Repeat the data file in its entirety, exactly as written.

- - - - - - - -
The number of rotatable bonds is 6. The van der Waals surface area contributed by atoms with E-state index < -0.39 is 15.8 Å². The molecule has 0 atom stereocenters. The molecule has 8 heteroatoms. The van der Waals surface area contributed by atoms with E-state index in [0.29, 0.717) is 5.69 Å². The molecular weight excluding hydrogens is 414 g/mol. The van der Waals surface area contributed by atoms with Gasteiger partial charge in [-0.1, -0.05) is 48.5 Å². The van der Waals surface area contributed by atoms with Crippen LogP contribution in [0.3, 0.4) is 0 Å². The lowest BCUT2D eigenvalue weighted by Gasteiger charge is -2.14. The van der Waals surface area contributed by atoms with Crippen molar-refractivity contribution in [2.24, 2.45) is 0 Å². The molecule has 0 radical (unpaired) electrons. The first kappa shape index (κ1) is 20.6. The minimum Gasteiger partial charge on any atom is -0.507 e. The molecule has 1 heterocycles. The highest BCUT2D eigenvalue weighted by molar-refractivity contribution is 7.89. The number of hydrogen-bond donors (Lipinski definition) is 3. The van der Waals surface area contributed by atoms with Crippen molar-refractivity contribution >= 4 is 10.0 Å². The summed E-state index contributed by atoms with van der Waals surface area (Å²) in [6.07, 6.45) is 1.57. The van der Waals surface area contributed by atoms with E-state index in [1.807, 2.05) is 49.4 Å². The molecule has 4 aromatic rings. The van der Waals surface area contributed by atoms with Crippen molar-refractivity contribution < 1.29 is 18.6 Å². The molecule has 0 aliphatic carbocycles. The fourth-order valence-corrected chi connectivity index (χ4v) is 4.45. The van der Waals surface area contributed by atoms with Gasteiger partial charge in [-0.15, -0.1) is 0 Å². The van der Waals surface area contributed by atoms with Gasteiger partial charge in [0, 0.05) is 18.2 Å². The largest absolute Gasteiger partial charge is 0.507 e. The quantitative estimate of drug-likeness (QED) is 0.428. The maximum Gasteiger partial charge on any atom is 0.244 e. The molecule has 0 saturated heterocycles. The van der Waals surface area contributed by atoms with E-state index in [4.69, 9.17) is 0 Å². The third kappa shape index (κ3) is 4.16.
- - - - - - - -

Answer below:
The number of rotatable bonds is 6. The van der Waals surface area contributed by atoms with E-state index < -0.39 is 15.8 Å². The molecule has 0 atom stereocenters. The molecule has 8 heteroatoms. The van der Waals surface area contributed by atoms with E-state index in [0.29, 0.717) is 5.69 Å². The molecular weight excluding hydrogens is 414 g/mol. The van der Waals surface area contributed by atoms with Gasteiger partial charge in [-0.1, -0.05) is 48.5 Å². The van der Waals surface area contributed by atoms with Crippen LogP contribution in [0.3, 0.4) is 0 Å². The lowest BCUT2D eigenvalue weighted by Gasteiger charge is -2.14. The van der Waals surface area contributed by atoms with Crippen molar-refractivity contribution in [2.24, 2.45) is 0 Å². The molecule has 0 radical (unpaired) electrons. The first kappa shape index (κ1) is 20.6. The minimum Gasteiger partial charge on any atom is -0.507 e. The molecule has 1 heterocycles. The highest BCUT2D eigenvalue weighted by molar-refractivity contribution is 7.89. The number of hydrogen-bond donors (Lipinski definition) is 3. The van der Waals surface area contributed by atoms with Crippen molar-refractivity contribution >= 4 is 10.0 Å². The summed E-state index contributed by atoms with van der Waals surface area (Å²) in [6.07, 6.45) is 1.57. The van der Waals surface area contributed by atoms with E-state index in [1.807, 2.05) is 49.4 Å². The molecule has 4 aromatic rings. The van der Waals surface area contributed by atoms with Crippen molar-refractivity contribution < 1.29 is 18.6 Å². The molecule has 0 aliphatic carbocycles. The fourth-order valence-corrected chi connectivity index (χ4v) is 4.45. The van der Waals surface area contributed by atoms with Gasteiger partial charge in [-0.15, -0.1) is 0 Å². The van der Waals surface area contributed by atoms with Gasteiger partial charge in [0, 0.05) is 18.2 Å². The largest absolute Gasteiger partial charge is 0.507 e. The quantitative estimate of drug-likeness (QED) is 0.428. The maximum Gasteiger partial charge on any atom is 0.244 e. The molecule has 0 saturated heterocycles. The van der Waals surface area contributed by atoms with E-state index in [4.69, 9.17) is 0 Å². The third kappa shape index (κ3) is 4.16.